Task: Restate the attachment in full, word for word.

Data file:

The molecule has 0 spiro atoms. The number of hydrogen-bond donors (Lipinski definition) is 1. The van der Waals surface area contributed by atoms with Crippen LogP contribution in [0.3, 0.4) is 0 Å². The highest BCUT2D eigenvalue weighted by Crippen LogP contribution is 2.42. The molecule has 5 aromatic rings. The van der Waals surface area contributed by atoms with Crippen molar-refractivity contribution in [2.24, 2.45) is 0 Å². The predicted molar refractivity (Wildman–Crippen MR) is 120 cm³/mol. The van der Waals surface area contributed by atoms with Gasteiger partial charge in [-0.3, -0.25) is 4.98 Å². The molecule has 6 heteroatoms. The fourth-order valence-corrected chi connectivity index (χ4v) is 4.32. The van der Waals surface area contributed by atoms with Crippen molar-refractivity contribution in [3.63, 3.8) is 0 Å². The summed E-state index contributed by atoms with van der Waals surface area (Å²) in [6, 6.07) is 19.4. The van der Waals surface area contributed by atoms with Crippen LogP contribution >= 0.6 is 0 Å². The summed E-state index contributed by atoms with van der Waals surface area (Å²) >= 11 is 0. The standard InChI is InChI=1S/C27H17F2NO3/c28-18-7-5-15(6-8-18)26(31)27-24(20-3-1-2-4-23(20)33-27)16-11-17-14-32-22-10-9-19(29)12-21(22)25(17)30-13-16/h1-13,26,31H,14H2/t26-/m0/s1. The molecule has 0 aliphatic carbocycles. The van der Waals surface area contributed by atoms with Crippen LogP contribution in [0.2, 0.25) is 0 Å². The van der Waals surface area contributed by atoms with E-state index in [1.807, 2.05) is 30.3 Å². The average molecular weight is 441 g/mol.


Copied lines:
The molecule has 0 spiro atoms. The number of hydrogen-bond donors (Lipinski definition) is 1. The van der Waals surface area contributed by atoms with Crippen LogP contribution in [0.3, 0.4) is 0 Å². The highest BCUT2D eigenvalue weighted by Crippen LogP contribution is 2.42. The molecule has 5 aromatic rings. The van der Waals surface area contributed by atoms with Crippen molar-refractivity contribution in [2.24, 2.45) is 0 Å². The predicted molar refractivity (Wildman–Crippen MR) is 120 cm³/mol. The van der Waals surface area contributed by atoms with Gasteiger partial charge in [-0.3, -0.25) is 4.98 Å². The molecule has 6 heteroatoms. The fourth-order valence-corrected chi connectivity index (χ4v) is 4.32. The van der Waals surface area contributed by atoms with Crippen molar-refractivity contribution in [3.63, 3.8) is 0 Å². The summed E-state index contributed by atoms with van der Waals surface area (Å²) in [6, 6.07) is 19.4. The van der Waals surface area contributed by atoms with Crippen LogP contribution >= 0.6 is 0 Å². The summed E-state index contributed by atoms with van der Waals surface area (Å²) >= 11 is 0. The standard InChI is InChI=1S/C27H17F2NO3/c28-18-7-5-15(6-8-18)26(31)27-24(20-3-1-2-4-23(20)33-27)16-11-17-14-32-22-10-9-19(29)12-21(22)25(17)30-13-16/h1-13,26,31H,14H2/t26-/m0/s1. The molecule has 0 aliphatic carbocycles. The van der Waals surface area contributed by atoms with Crippen LogP contribution in [0.2, 0.25) is 0 Å². The van der Waals surface area contributed by atoms with E-state index in [1.807, 2.05) is 30.3 Å². The average molecular weight is 441 g/mol.